One year ago today I delivered my son, a stillborn. For a moment he was placed in my arms quiet, blue, and limp. The midwife and her assistant then took him from me and began CPR. They could not find a pulse. He did not breathe. Because we were at home (it was my third, planned homebirth) 911 was called.
While cpr was continued and we waited for the ambulance my husband took water and baptized him using the name we had agreed upon, James Fulton. I remember sitting on the floor saying, “Fulton Sheen, Fulton Sheen, Fulton Sheen” over and over again in my head. I suppose it was as close as I could come to a prayer; I suppose it was my way of asking Archbishop Sheen to interceded for my son.
The paramedics came and rushed James away. In route, as they tried to restart his heart, they gave him two doses of epinephrine by lines in the shin bone. Neither worked and one leaked out, turning his whole right leg – from toe tip to buttock – black and blue and purple. In the ER the doctors and nurses worked on him for another 18 minutes or so. A nurse practitioner told me she wanted James’ mother to be able to hold him alive for a little bit. Five minutes, an hour – she just wanted my son to be alive long enough for me to say good-bye.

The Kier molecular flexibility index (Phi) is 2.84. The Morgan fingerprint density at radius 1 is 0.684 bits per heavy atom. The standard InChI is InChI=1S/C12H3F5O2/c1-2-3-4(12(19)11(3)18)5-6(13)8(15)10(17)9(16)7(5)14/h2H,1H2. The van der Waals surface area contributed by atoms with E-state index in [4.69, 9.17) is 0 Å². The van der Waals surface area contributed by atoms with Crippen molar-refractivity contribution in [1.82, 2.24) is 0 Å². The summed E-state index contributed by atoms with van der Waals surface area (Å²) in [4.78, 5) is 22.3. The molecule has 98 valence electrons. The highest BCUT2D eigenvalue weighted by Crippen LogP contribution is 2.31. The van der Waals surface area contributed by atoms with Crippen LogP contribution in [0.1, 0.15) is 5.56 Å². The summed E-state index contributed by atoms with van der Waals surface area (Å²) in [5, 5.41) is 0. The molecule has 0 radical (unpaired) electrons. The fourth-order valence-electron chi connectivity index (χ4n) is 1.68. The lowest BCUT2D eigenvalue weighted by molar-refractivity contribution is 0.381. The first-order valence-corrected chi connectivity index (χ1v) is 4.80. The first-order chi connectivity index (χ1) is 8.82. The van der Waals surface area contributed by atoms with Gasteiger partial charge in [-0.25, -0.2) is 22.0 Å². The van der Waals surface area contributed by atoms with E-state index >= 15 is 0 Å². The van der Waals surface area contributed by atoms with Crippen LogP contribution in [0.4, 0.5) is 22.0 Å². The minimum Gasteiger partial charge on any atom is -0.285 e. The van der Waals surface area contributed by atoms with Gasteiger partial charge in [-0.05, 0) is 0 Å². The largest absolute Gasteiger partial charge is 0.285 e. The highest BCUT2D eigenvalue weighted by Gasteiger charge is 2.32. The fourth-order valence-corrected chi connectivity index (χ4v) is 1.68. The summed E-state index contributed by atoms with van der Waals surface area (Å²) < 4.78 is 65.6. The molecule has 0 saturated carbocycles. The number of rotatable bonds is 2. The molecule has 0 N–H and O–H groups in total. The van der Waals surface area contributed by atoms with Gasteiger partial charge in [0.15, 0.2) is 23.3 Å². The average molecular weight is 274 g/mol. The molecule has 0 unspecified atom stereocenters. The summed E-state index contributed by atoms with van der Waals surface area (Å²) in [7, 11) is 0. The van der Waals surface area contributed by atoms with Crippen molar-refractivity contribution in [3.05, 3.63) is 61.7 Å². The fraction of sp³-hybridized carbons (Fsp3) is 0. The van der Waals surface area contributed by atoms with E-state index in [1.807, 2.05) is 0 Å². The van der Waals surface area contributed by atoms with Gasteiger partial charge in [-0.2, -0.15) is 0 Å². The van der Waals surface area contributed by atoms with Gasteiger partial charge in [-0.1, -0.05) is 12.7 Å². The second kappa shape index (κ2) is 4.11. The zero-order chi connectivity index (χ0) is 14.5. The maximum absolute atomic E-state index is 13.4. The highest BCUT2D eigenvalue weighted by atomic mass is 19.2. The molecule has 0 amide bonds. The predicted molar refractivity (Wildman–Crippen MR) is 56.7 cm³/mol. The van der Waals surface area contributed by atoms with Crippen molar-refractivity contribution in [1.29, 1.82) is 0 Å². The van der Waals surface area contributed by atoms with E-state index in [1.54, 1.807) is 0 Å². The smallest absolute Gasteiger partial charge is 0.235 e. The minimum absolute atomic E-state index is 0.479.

They did a sonogram of his heart. It fluttered but it didn’t beat. A nurse held his foot; she later told me it was cold, like the expression “cold and dead”. He was intibated and getting oxygen, but there was no way that the chest compressions were adequately circulating the oxygen to the brain and other organs. Following the orders of the on-call neonatalogist they stopped working on him so they could call time of death.
My little boy, James Fulton, 9lbs and 12oz, had been without a pulse for 61 minutes.
Everyone stopped working. And then his heart started.
They were told he would be brain-dead, paralyzed, blind, on a feeding tube.
They prayed, and more importantly, they never wavered from their commitment to their son’s life.
Read the rest. Get the tissues. And say a prayer of thanks.